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Business Leaders Say Tourism Rebound Has Been More Than Kauaʻi Can Handle

Casey Harlow

This year, Kauaʻi’s tourism recovery roared back faster than expected. And business leaders there say it’s been more than the island can handle.

With the start of the Safe Travels program in April, visitation to Kauaʻi rebounded in a matter of weeks, says Sue Kanoho, executive director of the Kauai Visitors Bureau.

Kanoho was one of four business and industry leaders PBN spoke with about how the Garden Island’s economy has been doing. By June, the island was seeing more than 100,000 visitors a month, matching and then exceeding record-breaking visitor counts in 2019.

This rebound ran headlong into three issues: one is the labor shortage, with businesses straining to serve that many customers.

The second is the rental car shortage, which she hopes to see resolved this fall. Shuttle companies chipped to pick up visitors stranded at the airport at no charge. Residents and even businesses with fleet vehicles have been renting their wheels out through the carshare phone app, Turo.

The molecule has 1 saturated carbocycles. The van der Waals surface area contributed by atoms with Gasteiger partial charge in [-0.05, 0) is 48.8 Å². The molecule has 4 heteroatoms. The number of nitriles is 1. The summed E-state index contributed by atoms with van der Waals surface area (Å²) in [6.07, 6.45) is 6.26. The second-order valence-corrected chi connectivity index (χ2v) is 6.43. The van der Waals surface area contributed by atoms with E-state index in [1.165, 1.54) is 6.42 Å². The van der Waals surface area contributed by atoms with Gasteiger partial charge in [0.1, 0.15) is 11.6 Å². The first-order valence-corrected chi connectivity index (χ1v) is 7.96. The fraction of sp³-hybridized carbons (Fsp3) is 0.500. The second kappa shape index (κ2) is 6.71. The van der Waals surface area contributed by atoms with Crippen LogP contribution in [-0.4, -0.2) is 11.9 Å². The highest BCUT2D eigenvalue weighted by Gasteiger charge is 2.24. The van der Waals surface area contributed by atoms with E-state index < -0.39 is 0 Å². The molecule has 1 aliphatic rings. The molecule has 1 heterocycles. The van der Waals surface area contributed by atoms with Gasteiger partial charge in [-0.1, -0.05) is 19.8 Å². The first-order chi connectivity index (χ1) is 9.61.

And the third issue is the strain on the natural environment.

Kanoho is optimistic that the island’s DMAP, or Destination Management Action Plan, will help manage visitor demand for certain hotspots and educate visitors on enjoying them responsibly. Read the full DMAP in the box below or click here.

Mark Perriello, president and CEO of the Kauai Chamber of Commerce, says virtually all of his member businesses are struggling with the labor shortage and just about the only ones making headway are those offering at least $20 an hour, regardless of position.

A. Kam Napier is the editor-in-chief of Pacific Business News.
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